It is seldom discussed, but there is something unique to the football season that makes evaluation difficult. It is really short. In the NFL, each team only plays 16 games. In the NBA and NHL, there are 82 games in a season. MLB has 162. The sample size is small in football, which means front offices coaches, and analysts alike have a tricky task determining which pieces of performance are significant, and which are due to statistical noise.
Think about this. The Philadelphia Phillies were the worst team in baseball this season. They went 63-99. Between July 17 and August 4, they played 16 games. In those 16 games, they finished with a 13-3 record. Do that in the NFL, and you are a historic turnaround story. You are a team on the rise and an instant contender. For the Phillies, it was a very hot stretch for a very bad team.
Think back to the 2013 Jets. They finished the season 8-8, which was viewed as a major overachievement. They went 5-1 in games decided by a score or less. This isn't to take away from what that team accomplished winning 8 games, but it is fair to say they had some fortune along the way. In two of their games, opponents committed unforced 15 yard penalties on the second to last play of the game setting up a winning field goal. Over the course of a long 162 or even 82 game season, the good and bad breaks tend to even out. In a stretch as short as 16 games, sometimes it doesn't. Either way, with a longer season like the other leagues have, it is difficult to imagine that Jets team finishing close to .500.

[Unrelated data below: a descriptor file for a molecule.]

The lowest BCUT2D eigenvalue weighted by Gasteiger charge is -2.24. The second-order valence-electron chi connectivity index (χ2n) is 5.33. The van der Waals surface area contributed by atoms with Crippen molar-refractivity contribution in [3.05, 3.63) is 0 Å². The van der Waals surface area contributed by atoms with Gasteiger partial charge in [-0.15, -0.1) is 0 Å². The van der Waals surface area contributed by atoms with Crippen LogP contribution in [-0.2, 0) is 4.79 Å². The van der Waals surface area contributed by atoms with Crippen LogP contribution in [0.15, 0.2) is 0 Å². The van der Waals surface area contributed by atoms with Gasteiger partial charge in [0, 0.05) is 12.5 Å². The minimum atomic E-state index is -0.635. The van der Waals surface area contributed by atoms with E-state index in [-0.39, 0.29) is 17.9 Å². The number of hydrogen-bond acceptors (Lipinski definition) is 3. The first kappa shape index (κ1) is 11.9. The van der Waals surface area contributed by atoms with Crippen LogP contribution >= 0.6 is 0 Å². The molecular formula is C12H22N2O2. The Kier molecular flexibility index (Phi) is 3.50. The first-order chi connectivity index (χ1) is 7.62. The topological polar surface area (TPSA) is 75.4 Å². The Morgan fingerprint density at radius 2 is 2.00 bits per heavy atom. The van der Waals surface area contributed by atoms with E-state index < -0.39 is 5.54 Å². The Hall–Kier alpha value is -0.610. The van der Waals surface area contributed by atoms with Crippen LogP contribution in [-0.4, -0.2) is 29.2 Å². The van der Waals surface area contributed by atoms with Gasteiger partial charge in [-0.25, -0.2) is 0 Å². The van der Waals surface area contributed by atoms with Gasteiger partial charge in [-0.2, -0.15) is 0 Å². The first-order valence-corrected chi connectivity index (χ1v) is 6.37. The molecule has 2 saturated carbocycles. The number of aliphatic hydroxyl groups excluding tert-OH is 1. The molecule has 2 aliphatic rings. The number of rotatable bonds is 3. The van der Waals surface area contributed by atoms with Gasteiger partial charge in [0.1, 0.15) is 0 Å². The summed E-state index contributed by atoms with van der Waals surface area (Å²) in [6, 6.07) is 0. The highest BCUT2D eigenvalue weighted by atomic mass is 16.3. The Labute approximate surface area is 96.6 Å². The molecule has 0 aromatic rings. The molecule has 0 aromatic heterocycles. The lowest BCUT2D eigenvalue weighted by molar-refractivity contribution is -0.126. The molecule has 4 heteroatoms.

This goes with players also. We all know how difficult Antonio Cromartie's 2015 has been. He has been among the least effective cornerbacks in the league in the 8 games he has played. If you play a bad 8 games in baseball, you had a rough week. Play a bad 8 games in football, and the talk is how washed up you are.
How did Matt Cassell have a season like 2010 where he threw for 27 touchdowns and 7 interceptions? Think it might have had to do with a hot stretch he was never going to be good enough to sustain? That might not tell the entire story, but I bet it is part of it.
Of course, the small sample size makes these judgments more difficult. Even though it has only been 8 games, it is entirely possible that Cromartie actually is in decline. If you have watched him, you might even argue that is likely.
When you wonder why Todd Bowles just does not bench him, do appreciate the difficultly all of us have in trying to figure out exactly how much stock we should put into small sample sizes.